User survey reveals BC/DR trends

The third in a series of articles on data protection focuses on business continuance and disaster recovery.

By Thomas M. Coughlin and Farid J. Neema

This article is the third in a series that explores trends in backup, archiving, and business continuance and disaster recovery. It is based on the results of an in-depth (more than 200 questions per respondent) survey of 110 IT managers, representing sites relatively evenly distributed among a variety of company revenues, industry segments, and disk capacities. A similar survey conducted in 2003 provides year-to-year comparisons. All of the survey participants met the criteria of having backup and/or archiving responsibilities for IT operations that store a minimum of 500GB of raw disk storage.

Respondents were predominantly from the following industries: finance/banking, health, manufacturing, retail distribution, government, education, consulting, transportation, media/entertainment, and telecommunications. Sixty of the IT organizations have more than 2 petabytes (PB) of disk capacity, mostly in the transportation, entertainment, and telecommunications industries. The majority of the respondents in education and consulting have less than 5TB of total disk capacity.

Risks and costs of downtime

More than half of the respondents estimate that their entire company could be at risk if they are unable to recover critical data within eight hours. And 24% say they could lose more than $100,000 per hour of downtime. Despite this risk, 17% of the surveyed companies do not have a disaster-recovery facility today.

The survey participants reported that inadequate time to recover from a disaster was the biggest problem in their disaster-recovery and business continuance implementations, followed by network costs, staff-related issues, lack of a hot site, and the fact that data is not secured (see figure, below).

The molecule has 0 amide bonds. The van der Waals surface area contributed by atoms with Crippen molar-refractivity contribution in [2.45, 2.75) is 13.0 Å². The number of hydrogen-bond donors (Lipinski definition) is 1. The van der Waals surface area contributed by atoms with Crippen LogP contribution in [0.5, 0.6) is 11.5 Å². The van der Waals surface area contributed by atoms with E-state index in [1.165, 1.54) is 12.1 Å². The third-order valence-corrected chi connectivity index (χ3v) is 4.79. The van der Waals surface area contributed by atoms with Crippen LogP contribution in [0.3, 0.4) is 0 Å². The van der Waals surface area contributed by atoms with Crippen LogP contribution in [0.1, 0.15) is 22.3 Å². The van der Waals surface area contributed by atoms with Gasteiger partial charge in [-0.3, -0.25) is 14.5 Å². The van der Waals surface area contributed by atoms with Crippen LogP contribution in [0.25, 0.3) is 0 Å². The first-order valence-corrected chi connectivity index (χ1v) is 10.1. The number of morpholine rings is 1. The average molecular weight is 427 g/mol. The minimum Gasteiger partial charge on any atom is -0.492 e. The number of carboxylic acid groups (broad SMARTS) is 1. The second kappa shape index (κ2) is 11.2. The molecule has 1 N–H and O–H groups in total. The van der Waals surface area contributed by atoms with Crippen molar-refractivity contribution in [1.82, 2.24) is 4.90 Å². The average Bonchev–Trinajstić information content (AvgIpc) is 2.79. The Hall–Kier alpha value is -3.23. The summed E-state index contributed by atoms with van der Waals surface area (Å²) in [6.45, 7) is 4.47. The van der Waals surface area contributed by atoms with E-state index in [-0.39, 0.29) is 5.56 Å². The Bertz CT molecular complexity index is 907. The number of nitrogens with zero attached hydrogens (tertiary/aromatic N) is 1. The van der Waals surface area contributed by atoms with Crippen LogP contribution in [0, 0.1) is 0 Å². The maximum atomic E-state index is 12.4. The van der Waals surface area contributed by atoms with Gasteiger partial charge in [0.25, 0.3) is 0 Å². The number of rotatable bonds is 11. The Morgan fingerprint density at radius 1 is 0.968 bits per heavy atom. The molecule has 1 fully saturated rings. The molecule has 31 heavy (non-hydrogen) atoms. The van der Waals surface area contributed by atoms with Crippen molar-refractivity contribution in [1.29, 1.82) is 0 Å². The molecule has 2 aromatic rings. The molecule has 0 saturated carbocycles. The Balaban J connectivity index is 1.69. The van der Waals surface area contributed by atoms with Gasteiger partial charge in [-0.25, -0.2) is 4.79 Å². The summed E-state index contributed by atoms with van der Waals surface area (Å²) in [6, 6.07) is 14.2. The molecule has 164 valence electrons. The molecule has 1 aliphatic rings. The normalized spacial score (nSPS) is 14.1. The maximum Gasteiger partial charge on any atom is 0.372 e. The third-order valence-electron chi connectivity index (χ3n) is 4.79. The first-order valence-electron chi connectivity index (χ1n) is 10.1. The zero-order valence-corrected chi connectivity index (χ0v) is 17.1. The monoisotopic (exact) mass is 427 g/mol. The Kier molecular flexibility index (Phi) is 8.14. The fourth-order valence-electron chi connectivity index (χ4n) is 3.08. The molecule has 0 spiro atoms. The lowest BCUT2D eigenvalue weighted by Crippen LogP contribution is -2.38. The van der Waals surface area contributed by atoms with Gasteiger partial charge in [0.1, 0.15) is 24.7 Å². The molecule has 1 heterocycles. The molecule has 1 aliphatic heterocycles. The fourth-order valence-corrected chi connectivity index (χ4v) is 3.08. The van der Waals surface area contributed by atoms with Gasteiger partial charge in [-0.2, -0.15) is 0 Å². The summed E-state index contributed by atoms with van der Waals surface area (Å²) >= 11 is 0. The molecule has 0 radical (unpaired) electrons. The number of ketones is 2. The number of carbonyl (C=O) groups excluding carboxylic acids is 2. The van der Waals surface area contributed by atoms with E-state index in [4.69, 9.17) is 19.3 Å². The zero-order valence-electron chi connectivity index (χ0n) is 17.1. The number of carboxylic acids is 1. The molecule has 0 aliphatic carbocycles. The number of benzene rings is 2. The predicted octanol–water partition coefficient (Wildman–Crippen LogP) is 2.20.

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Implementing hot sites

Almost half of the sites have implemented remote replication, with the finance/banking industry having the largest percentage of implementations. In general, the number of IT sites using remote replication will more than double over the next two years, with the telecommunications and health industries experiencing the highest growth.

Almost half (48%) of the IT organizations have implemented either a "static" or "live" hot site, and another 24% have plans to implement a hot site within the next two years (see figure, below).

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The number of sites with multiple levels of data protection for different applications has more than doubled in the past 24 months and is poised for significant future growth.

Based on our survey results, some of the hottest technologies are disk-to-disk backup, SAN-based backup, remote replication, virtualization, and IP storage.

What do users want?

Data security is a growing concern with the extended use of networks in general, and of storage networking in particular. Although very few IT organizations use encrypted data on their storage media today, 45% of the respondents believe it is a needed feature.

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In terms of users' criteria for selection of a business continuance solution, cost ranks below the ability to quickly recover from a disaster (see figure, above). However, when ranking impediments to implementing data protection, users ranked cost as the primary gating factor (see figure, below). In short, while performance and utilization of existing resources are important considerations in selecting a business continuance solution, purchase price is a major obstacle to actual implementation.

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For more information on the Business Continuance and Disaster Recovery-A User Perspective report, visit www.tomcoughlin.com, Technical Papers section). A companion report based on the survey, covering backup and archiving trends, is also available.

Thomas M. Coughlin is president of Coughlin Associates (www.tomcoughlin.com), a data storage consulting firm. He contributes to reports from Peripheral Research and Peripheral Concepts and is a co-organizer of the Network Storage Conference as well as organizer of the annual Storage Visions conference. Farid J. Neema is president of Peripheral Concepts (www.periconcepts.com) and chairman of the Network Storage Conference.

This article was originally published on December 01, 2004